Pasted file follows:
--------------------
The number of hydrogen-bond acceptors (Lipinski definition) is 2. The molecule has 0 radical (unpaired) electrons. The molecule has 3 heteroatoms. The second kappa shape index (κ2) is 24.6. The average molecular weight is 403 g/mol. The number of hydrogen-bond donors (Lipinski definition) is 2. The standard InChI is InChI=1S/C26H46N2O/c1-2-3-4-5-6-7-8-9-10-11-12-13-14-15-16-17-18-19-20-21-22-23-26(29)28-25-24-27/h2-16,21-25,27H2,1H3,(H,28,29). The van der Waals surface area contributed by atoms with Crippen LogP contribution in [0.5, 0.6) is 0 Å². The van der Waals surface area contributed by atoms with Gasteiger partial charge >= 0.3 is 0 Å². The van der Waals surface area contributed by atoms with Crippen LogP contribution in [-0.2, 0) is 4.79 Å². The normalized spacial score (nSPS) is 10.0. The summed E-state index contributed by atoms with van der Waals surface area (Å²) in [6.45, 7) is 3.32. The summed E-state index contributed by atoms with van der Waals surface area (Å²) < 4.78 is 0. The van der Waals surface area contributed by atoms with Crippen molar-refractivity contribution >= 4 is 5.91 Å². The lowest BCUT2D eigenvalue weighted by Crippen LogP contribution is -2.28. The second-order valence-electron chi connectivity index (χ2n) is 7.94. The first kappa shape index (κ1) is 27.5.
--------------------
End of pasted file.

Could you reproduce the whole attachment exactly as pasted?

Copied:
The number of hydrogen-bond acceptors (Lipinski definition) is 2. The molecule has 0 radical (unpaired) electrons. The molecule has 3 heteroatoms. The second kappa shape index (κ2) is 24.6. The average molecular weight is 403 g/mol. The number of hydrogen-bond donors (Lipinski definition) is 2. The standard InChI is InChI=1S/C26H46N2O/c1-2-3-4-5-6-7-8-9-10-11-12-13-14-15-16-17-18-19-20-21-22-23-26(29)28-25-24-27/h2-16,21-25,27H2,1H3,(H,28,29). The van der Waals surface area contributed by atoms with Crippen LogP contribution in [0.5, 0.6) is 0 Å². The van der Waals surface area contributed by atoms with Gasteiger partial charge >= 0.3 is 0 Å². The van der Waals surface area contributed by atoms with Crippen LogP contribution in [-0.2, 0) is 4.79 Å². The normalized spacial score (nSPS) is 10.0. The summed E-state index contributed by atoms with van der Waals surface area (Å²) in [6.45, 7) is 3.32. The summed E-state index contributed by atoms with van der Waals surface area (Å²) < 4.78 is 0. The van der Waals surface area contributed by atoms with Crippen molar-refractivity contribution >= 4 is 5.91 Å². The lowest BCUT2D eigenvalue weighted by Crippen LogP contribution is -2.28. The second-order valence-electron chi connectivity index (χ2n) is 7.94. The first kappa shape index (κ1) is 27.5.